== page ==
Most people agree that global warming is for real and that it is caused by a buildup of greenhouse gases in the atmosphere, mostly from carbon dioxide. We need to respond to this existential threat and the U.S. should lead the way. The Environmental Protection Agency’s new regulations call for a 30% reduction in carbon emissions, from 2005 levels, by 2030. Since fracking has led to a natural gas boom in the U.S. and the burning of natural gas only emits half as much carbon as the burning of coal, it is very likely that the new EPA rules will lead to a major replacement of coal by natural gas in U.S. energy production. But there is a downside to this approach as pointed out in yesterday’s New York Times, “The Potential Downside of Natural Gas,” as follows:
Natural gas is starting to replace nuclear power which has no carbon footprint. Last year five reactors announced that they would close because of the low cost of natural gas. This will increase CO2 in the atmosphere.
Fracking for oil produces natural gas as a side product which may not be easily marketable. This excess natural gas is either burned off or escapes unburned releasing methane which causes even more damage than CO2.
The low cost of natural gas is also slowing down the development of renewable energy sources such as wind and solar power.
A far more efficient system of reducing carbon dioxide in the atmosphere would be to tax its emission from any fuel source. The most commonly mentioned amount is $20 per ton which would raise the price of gasoline by about 10 cents per gallon. This way the use of all forms of fuel, including coal, oil and gas, would be taxed equally based on how much carbon they emit. This would create a huge economic incentive for developing carbon capture in fuel combustion, which is the ultimate solution to eliminating CO2 emissions.
In other words, we have a huge problem on our hands which needs an effective solution. Half measures will not get the job done and will just cause lots of confusion and political controversy in the meantime. It’s time for some real leadership!
Although the threat of global warming is vastly overhyped, it is happening nonetheless. Perhaps the best single indication of this is the shrinking of the north-pole ice cap. The New York Times reported just a few days ago, “Large Companies Prepared to Pay Price on Carbon”, that at least 29 major companies “are incorporating a price on carbon into their long-range financial plans.” This includes five big oil companies ExxonMobil, ConocoPhillips, Chevron, BP and Shell. Specifically, these major companies have all come to accept the reality of global warming and are preparing for a carbon tax to be levied before long.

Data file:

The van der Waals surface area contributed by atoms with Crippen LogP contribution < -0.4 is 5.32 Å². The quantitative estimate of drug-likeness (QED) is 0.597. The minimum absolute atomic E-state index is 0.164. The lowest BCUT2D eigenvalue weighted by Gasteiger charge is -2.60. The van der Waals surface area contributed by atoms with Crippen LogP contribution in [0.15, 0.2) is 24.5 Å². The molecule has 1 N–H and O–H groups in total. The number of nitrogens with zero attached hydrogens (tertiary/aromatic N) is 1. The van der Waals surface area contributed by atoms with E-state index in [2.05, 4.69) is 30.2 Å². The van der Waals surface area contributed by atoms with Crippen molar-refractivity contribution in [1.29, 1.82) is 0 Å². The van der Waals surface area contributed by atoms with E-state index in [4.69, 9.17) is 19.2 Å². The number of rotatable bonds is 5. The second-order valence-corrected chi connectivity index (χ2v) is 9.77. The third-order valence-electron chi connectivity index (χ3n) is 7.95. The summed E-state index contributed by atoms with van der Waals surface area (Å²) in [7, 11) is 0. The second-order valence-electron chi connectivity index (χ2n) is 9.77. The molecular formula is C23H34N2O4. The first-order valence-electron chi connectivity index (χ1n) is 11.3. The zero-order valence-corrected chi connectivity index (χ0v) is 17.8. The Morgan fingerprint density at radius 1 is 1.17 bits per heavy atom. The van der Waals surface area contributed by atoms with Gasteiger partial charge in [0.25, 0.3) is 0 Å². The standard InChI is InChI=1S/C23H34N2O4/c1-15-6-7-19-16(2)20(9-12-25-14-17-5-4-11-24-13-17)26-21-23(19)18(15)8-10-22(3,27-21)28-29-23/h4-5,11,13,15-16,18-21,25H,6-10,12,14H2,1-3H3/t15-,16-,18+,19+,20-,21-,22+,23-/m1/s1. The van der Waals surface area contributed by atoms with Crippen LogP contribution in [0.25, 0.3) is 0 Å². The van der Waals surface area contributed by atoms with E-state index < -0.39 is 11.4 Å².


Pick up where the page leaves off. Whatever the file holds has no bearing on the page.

The Congressional Budget Office has recently released a report “Effects of aCarbon Tax on the Economy and the Environment”, which concludes that a tax of $20 to emit a ton of CO2 would raise a total of $1.2 trillion over a decade. Such a tax would, for example, raise the price of gasoline by 10 to 15 cents per gallon.
Once we admit that global warming is for real, and that we need to address it in a serious way, a carbon tax is almost certainly the most efficient, and least economically harmful, way to do it. A tax on carbon output would do many things. It would give a big boost to renewable energy (solar and wind) with, or without, special subsidies for renewables. It would speed up the transformation from the use of coal to natural gas, since natural gas only contains half as much carbon as coal does. And it would create an economic incentive to speed up the development of carbon capture in order to make the burning of coal more cost competitive.
Of course, a new $120 billion per year carbon tax will affect the economy. But it will do the least damage if the proceeds are used entirely for deficit reduction. So we can address a serious environmental problem which effects life on earth and can do so in a way which also addresses a very serious fiscal problem.
I believe that the American people are up to making a sacrifice like this if the consequences of inaction are clearly explained to them.